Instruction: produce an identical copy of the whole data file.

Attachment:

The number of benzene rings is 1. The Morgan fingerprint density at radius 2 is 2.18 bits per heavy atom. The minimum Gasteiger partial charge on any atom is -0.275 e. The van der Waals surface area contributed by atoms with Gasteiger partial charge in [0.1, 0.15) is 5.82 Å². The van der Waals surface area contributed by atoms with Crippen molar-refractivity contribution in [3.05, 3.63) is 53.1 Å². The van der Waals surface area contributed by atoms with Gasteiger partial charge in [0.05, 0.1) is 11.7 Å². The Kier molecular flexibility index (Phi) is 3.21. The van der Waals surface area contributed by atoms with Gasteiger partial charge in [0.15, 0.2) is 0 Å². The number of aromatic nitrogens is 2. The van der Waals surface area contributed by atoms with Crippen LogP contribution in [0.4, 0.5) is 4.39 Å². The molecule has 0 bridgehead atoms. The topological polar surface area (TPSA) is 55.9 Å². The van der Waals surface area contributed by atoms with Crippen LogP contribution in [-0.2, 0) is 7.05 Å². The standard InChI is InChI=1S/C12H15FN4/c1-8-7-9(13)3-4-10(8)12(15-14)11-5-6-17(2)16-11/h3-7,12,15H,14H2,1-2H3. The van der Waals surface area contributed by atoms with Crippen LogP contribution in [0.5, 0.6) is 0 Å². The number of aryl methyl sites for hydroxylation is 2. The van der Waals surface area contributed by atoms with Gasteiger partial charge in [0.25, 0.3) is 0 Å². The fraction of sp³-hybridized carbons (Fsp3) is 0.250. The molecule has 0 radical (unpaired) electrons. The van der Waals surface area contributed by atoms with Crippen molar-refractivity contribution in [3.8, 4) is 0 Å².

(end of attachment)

The number of benzene rings is 1. The Morgan fingerprint density at radius 2 is 2.18 bits per heavy atom. The minimum Gasteiger partial charge on any atom is -0.275 e. The van der Waals surface area contributed by atoms with Gasteiger partial charge in [0.1, 0.15) is 5.82 Å². The van der Waals surface area contributed by atoms with Crippen molar-refractivity contribution in [3.05, 3.63) is 53.1 Å². The van der Waals surface area contributed by atoms with Gasteiger partial charge in [0.05, 0.1) is 11.7 Å². The Kier molecular flexibility index (Phi) is 3.21. The van der Waals surface area contributed by atoms with Gasteiger partial charge in [0.15, 0.2) is 0 Å². The number of aromatic nitrogens is 2. The van der Waals surface area contributed by atoms with Crippen LogP contribution in [0.4, 0.5) is 4.39 Å². The molecule has 0 bridgehead atoms. The topological polar surface area (TPSA) is 55.9 Å². The van der Waals surface area contributed by atoms with Crippen LogP contribution in [-0.2, 0) is 7.05 Å². The standard InChI is InChI=1S/C12H15FN4/c1-8-7-9(13)3-4-10(8)12(15-14)11-5-6-17(2)16-11/h3-7,12,15H,14H2,1-2H3. The van der Waals surface area contributed by atoms with Crippen LogP contribution in [0.5, 0.6) is 0 Å². The number of aryl methyl sites for hydroxylation is 2. The van der Waals surface area contributed by atoms with Gasteiger partial charge in [0.25, 0.3) is 0 Å². The fraction of sp³-hybridized carbons (Fsp3) is 0.250. The molecule has 0 radical (unpaired) electrons. The van der Waals surface area contributed by atoms with Crippen molar-refractivity contribution in [3.8, 4) is 0 Å².